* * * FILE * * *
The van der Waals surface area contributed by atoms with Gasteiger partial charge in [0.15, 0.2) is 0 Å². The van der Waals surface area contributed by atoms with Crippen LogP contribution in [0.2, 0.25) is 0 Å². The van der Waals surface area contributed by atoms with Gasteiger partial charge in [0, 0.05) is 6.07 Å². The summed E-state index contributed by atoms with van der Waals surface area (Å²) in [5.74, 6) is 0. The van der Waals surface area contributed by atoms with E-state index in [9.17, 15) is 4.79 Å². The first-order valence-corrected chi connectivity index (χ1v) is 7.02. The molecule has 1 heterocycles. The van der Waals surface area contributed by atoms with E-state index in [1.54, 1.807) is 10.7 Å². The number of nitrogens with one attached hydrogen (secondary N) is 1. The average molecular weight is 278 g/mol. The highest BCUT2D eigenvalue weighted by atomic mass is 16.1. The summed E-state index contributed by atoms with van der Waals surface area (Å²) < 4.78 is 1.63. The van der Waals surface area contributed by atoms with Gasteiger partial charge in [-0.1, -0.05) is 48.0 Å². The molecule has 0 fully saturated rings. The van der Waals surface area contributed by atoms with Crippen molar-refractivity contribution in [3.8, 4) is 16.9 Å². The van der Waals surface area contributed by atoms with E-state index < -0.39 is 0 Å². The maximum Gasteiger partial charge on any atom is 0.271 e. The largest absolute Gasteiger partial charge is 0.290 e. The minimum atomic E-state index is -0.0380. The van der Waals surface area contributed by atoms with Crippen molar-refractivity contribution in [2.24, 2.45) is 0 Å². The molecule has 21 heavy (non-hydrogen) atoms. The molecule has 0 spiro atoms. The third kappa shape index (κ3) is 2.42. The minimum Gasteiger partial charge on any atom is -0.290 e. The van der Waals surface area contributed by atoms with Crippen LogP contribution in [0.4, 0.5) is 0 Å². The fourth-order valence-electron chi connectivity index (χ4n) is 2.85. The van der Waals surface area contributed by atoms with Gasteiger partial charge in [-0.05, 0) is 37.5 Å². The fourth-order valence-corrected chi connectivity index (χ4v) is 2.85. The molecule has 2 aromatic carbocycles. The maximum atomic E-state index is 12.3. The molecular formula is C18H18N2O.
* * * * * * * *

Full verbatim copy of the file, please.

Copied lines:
The van der Waals surface area contributed by atoms with Gasteiger partial charge in [0.15, 0.2) is 0 Å². The van der Waals surface area contributed by atoms with Crippen LogP contribution in [0.2, 0.25) is 0 Å². The van der Waals surface area contributed by atoms with Gasteiger partial charge in [0, 0.05) is 6.07 Å². The summed E-state index contributed by atoms with van der Waals surface area (Å²) in [5.74, 6) is 0. The van der Waals surface area contributed by atoms with E-state index in [9.17, 15) is 4.79 Å². The first-order valence-corrected chi connectivity index (χ1v) is 7.02. The molecule has 1 heterocycles. The van der Waals surface area contributed by atoms with E-state index in [1.54, 1.807) is 10.7 Å². The number of nitrogens with one attached hydrogen (secondary N) is 1. The average molecular weight is 278 g/mol. The highest BCUT2D eigenvalue weighted by atomic mass is 16.1. The summed E-state index contributed by atoms with van der Waals surface area (Å²) < 4.78 is 1.63. The van der Waals surface area contributed by atoms with Gasteiger partial charge in [-0.1, -0.05) is 48.0 Å². The molecule has 0 fully saturated rings. The van der Waals surface area contributed by atoms with Crippen molar-refractivity contribution in [3.8, 4) is 16.9 Å². The van der Waals surface area contributed by atoms with E-state index < -0.39 is 0 Å². The maximum Gasteiger partial charge on any atom is 0.271 e. The largest absolute Gasteiger partial charge is 0.290 e. The minimum atomic E-state index is -0.0380. The van der Waals surface area contributed by atoms with Crippen molar-refractivity contribution in [2.24, 2.45) is 0 Å². The molecule has 21 heavy (non-hydrogen) atoms. The molecule has 0 spiro atoms. The third kappa shape index (κ3) is 2.42. The minimum Gasteiger partial charge on any atom is -0.290 e. The van der Waals surface area contributed by atoms with Crippen LogP contribution in [0.4, 0.5) is 0 Å². The fourth-order valence-electron chi connectivity index (χ4n) is 2.85. The van der Waals surface area contributed by atoms with Gasteiger partial charge in [-0.05, 0) is 37.5 Å². The fourth-order valence-corrected chi connectivity index (χ4v) is 2.85. The molecule has 2 aromatic carbocycles. The maximum atomic E-state index is 12.3. The molecular formula is C18H18N2O.